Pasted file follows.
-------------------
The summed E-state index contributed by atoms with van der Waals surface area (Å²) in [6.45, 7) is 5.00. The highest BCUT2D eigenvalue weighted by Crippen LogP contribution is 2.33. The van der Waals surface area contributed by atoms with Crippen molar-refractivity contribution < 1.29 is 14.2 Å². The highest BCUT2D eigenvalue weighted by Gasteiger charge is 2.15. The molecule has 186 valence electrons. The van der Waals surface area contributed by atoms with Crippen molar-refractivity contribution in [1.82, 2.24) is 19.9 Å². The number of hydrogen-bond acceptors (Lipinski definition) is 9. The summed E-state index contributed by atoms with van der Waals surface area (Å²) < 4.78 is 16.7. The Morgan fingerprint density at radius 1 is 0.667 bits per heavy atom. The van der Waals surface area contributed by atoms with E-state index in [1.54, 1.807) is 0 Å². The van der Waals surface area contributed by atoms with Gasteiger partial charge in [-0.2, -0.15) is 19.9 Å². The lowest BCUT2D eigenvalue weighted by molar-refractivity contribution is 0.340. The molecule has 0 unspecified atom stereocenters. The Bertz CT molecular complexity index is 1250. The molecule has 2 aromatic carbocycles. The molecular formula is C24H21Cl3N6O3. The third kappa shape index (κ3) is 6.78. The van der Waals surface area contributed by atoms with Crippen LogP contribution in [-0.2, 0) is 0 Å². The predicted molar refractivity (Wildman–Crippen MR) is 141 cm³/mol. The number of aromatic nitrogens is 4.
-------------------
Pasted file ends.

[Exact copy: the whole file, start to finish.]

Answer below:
The summed E-state index contributed by atoms with van der Waals surface area (Å²) in [6.45, 7) is 5.00. The highest BCUT2D eigenvalue weighted by Crippen LogP contribution is 2.33. The van der Waals surface area contributed by atoms with Crippen molar-refractivity contribution < 1.29 is 14.2 Å². The highest BCUT2D eigenvalue weighted by Gasteiger charge is 2.15. The molecule has 186 valence electrons. The van der Waals surface area contributed by atoms with Crippen molar-refractivity contribution in [1.82, 2.24) is 19.9 Å². The number of hydrogen-bond acceptors (Lipinski definition) is 9. The summed E-state index contributed by atoms with van der Waals surface area (Å²) < 4.78 is 16.7. The Morgan fingerprint density at radius 1 is 0.667 bits per heavy atom. The van der Waals surface area contributed by atoms with E-state index in [1.54, 1.807) is 0 Å². The van der Waals surface area contributed by atoms with Gasteiger partial charge in [-0.2, -0.15) is 19.9 Å². The lowest BCUT2D eigenvalue weighted by molar-refractivity contribution is 0.340. The molecule has 0 unspecified atom stereocenters. The Bertz CT molecular complexity index is 1250. The molecule has 2 aromatic carbocycles. The molecular formula is C24H21Cl3N6O3. The third kappa shape index (κ3) is 6.78. The van der Waals surface area contributed by atoms with Crippen LogP contribution in [-0.2, 0) is 0 Å². The predicted molar refractivity (Wildman–Crippen MR) is 141 cm³/mol. The number of aromatic nitrogens is 4.